RRO rates are based on estimates of future prices and consumption volumes. The AUC requires RRO providers to use prices for electricity during a window of 45 to five days before the consumption month. RRO prices are therefore based on estimated, and not actual electricity supply prices. Unlike is the case for transmission and distribution price setting plans, RRO providers cannot recover any differences between estimated and actual costs after their costs have been approved by the AUC. Because the RRO is based on estimated, and not actual, electricity prices and consumption, it also includes a risk margin. This risk margin is known as an "adder". These are approved by the AUC.
The 2005 Regulated Rate Option Regulation states that Energy Price Setting Plans "must, with a reasonable degree of transparency, use a fair, efficient and openly competitive acquisition process to ensure that the resulting prices for the supply of electric energy are just, reasonable and electricity market based". RRO prices must be submitted to the AUC no later than five days before the beginning of the new month, and are posted on the first day of each month, once the AUC has verified their accuracy and completeness. Prices are fixed for the month, but vary between months. RRO providers use forecasted prices within the following 45 days to estimate their projected costs of buying their required energy. They will then purchase their energy during this time frame, using the procurement mechanism that they indicated in their EPSP. Regulated rate providers use slightly different purchasing mechanisms; EPCOR has been purchasing electricity to match its load forecasts on Natural Gas Exchange auctions, whereas ENMAX and DERS have been purchasing electricity on forward markets based on the recommendation of an independent advisor. In spite of different procurement methods, RRO prices amongst the three regulated rate providers have been quite similar.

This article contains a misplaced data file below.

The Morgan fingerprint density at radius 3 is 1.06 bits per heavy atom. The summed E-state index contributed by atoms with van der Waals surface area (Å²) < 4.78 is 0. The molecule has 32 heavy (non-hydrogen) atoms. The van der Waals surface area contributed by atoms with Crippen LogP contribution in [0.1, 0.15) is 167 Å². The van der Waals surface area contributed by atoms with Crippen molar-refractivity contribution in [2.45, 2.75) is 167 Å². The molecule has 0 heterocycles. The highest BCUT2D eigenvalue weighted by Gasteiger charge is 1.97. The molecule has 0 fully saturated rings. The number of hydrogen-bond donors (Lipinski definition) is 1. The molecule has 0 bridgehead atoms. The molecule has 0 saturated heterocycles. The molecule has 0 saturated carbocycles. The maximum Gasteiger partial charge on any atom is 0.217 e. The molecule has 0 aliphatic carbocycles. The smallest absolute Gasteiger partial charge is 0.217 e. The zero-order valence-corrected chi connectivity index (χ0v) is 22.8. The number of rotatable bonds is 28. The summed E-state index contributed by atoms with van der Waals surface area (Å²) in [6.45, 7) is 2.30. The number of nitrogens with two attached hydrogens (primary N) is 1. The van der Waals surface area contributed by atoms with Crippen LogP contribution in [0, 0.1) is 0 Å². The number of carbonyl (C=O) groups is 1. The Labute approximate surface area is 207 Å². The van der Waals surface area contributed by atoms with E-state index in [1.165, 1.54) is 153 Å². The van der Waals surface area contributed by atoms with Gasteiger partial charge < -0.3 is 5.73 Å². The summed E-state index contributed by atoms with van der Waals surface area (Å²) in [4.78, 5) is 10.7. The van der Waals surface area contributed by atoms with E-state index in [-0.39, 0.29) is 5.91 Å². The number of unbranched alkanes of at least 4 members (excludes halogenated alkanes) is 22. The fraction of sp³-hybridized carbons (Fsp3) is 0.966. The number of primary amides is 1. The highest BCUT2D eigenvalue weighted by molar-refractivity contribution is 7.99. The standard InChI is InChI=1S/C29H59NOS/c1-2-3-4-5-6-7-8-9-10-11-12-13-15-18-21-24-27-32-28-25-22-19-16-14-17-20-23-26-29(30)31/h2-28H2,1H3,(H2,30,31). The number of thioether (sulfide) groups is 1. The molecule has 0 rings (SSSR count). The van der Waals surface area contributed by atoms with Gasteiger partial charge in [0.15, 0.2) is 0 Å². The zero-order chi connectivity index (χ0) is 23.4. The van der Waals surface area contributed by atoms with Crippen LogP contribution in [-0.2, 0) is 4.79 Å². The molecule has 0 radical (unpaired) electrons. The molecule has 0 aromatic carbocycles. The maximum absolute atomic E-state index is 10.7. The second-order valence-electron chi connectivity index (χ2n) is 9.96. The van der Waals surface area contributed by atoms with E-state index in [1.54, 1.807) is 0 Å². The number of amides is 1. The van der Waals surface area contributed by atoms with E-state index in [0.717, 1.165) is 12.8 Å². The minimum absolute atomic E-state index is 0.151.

Is the RRO the best option for my electricity supply?
That the RRO is intended to closely reflect market prices for electricity has both advantages and disadvantages. On the one hand there is a clear interest in paying market prices when they are low. However, as it is adjusted on a monthly basis, the RRO does not protect you from market volatility, and therefore the costs of your energy supply can be unpredictable. It also does not protect you from dramatic price spikes, like the one that occurred during the winter of 2011-12, or more recently in May 2014, when prices rose by approximately 4¢/kWh in a month. High volatility and the risk of price spikes make it difficult for monthly budgeting, and may be difficult to manage for some households.
Competitive retailers can offer a greater variety of product and payment options, including fixed price contracts, floating price contracts, and the option to combine electricity and natural gas on one bill. Some competitive retailers also offer green energy options, which may be more desirable to you. Alberta's current energy mix is heavily dependent on fossil fuels, and RRO providers do not (and are not obligated to) follow any particular standards for purchasing green energy.
Furthermore, keep in mind that "regulated" does not automatically mean "cheapest". While regulated rate providers' rates and terms of service are approved by the AUC, this does not necessarily mean that they are the cheapest on the market. Regulated rate companies are allowed a certain risk margin and a rate of return that is considered "reasonable". Smaller competitive companies may be able to offer electricity at lower overhead costs, and may therefore offer lower administration fees. They are also not bound by the same obligations for purchasing their electricity, which may work out to lower rates. Find out more about comparing energy suppliers.